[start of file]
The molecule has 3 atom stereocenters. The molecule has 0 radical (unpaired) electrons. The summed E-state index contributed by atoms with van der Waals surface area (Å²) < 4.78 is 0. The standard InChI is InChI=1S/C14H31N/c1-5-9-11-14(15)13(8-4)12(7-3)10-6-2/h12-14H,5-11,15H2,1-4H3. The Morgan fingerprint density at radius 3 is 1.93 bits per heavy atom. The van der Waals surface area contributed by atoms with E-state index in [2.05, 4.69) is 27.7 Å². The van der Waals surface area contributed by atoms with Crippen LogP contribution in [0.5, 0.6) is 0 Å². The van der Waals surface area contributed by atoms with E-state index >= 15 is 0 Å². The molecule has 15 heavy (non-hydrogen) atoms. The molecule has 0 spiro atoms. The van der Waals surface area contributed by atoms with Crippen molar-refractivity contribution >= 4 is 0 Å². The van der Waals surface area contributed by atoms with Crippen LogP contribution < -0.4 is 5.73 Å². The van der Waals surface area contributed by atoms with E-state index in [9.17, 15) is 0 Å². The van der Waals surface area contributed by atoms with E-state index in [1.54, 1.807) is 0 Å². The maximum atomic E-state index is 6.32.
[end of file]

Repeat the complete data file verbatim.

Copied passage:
The molecule has 3 atom stereocenters. The molecule has 0 radical (unpaired) electrons. The summed E-state index contributed by atoms with van der Waals surface area (Å²) < 4.78 is 0. The standard InChI is InChI=1S/C14H31N/c1-5-9-11-14(15)13(8-4)12(7-3)10-6-2/h12-14H,5-11,15H2,1-4H3. The Morgan fingerprint density at radius 3 is 1.93 bits per heavy atom. The van der Waals surface area contributed by atoms with E-state index in [2.05, 4.69) is 27.7 Å². The van der Waals surface area contributed by atoms with Crippen LogP contribution in [0.5, 0.6) is 0 Å². The van der Waals surface area contributed by atoms with E-state index >= 15 is 0 Å². The molecule has 15 heavy (non-hydrogen) atoms. The molecule has 0 spiro atoms. The van der Waals surface area contributed by atoms with Crippen molar-refractivity contribution >= 4 is 0 Å². The van der Waals surface area contributed by atoms with Crippen LogP contribution < -0.4 is 5.73 Å². The van der Waals surface area contributed by atoms with E-state index in [9.17, 15) is 0 Å². The van der Waals surface area contributed by atoms with E-state index in [1.54, 1.807) is 0 Å². The maximum atomic E-state index is 6.32.